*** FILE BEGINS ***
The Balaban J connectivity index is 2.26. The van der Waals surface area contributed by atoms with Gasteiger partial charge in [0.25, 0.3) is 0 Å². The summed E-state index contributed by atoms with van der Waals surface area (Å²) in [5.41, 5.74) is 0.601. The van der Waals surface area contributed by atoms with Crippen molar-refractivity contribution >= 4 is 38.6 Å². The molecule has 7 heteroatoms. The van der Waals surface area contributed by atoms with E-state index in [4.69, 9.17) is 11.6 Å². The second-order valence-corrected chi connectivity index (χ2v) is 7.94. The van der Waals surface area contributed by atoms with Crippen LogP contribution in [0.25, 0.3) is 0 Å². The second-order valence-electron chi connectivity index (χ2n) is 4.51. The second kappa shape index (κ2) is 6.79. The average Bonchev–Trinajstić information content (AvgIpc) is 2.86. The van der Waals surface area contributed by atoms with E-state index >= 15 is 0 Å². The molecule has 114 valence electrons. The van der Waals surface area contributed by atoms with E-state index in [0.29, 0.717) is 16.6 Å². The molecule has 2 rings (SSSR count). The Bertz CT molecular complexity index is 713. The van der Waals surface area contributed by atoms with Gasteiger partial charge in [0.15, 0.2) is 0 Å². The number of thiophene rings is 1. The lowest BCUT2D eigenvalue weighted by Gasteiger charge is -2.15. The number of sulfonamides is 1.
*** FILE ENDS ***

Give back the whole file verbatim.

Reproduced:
The Balaban J connectivity index is 2.26. The van der Waals surface area contributed by atoms with Gasteiger partial charge in [0.25, 0.3) is 0 Å². The summed E-state index contributed by atoms with van der Waals surface area (Å²) in [5.41, 5.74) is 0.601. The van der Waals surface area contributed by atoms with Crippen molar-refractivity contribution >= 4 is 38.6 Å². The molecule has 7 heteroatoms. The van der Waals surface area contributed by atoms with E-state index in [4.69, 9.17) is 11.6 Å². The second-order valence-corrected chi connectivity index (χ2v) is 7.94. The van der Waals surface area contributed by atoms with Crippen LogP contribution in [0.25, 0.3) is 0 Å². The second-order valence-electron chi connectivity index (χ2n) is 4.51. The second kappa shape index (κ2) is 6.79. The average Bonchev–Trinajstić information content (AvgIpc) is 2.86. The van der Waals surface area contributed by atoms with E-state index >= 15 is 0 Å². The molecule has 114 valence electrons. The van der Waals surface area contributed by atoms with E-state index in [0.29, 0.717) is 16.6 Å². The molecule has 2 rings (SSSR count). The Bertz CT molecular complexity index is 713. The van der Waals surface area contributed by atoms with Gasteiger partial charge in [0.15, 0.2) is 0 Å². The number of thiophene rings is 1. The lowest BCUT2D eigenvalue weighted by Gasteiger charge is -2.15. The number of sulfonamides is 1.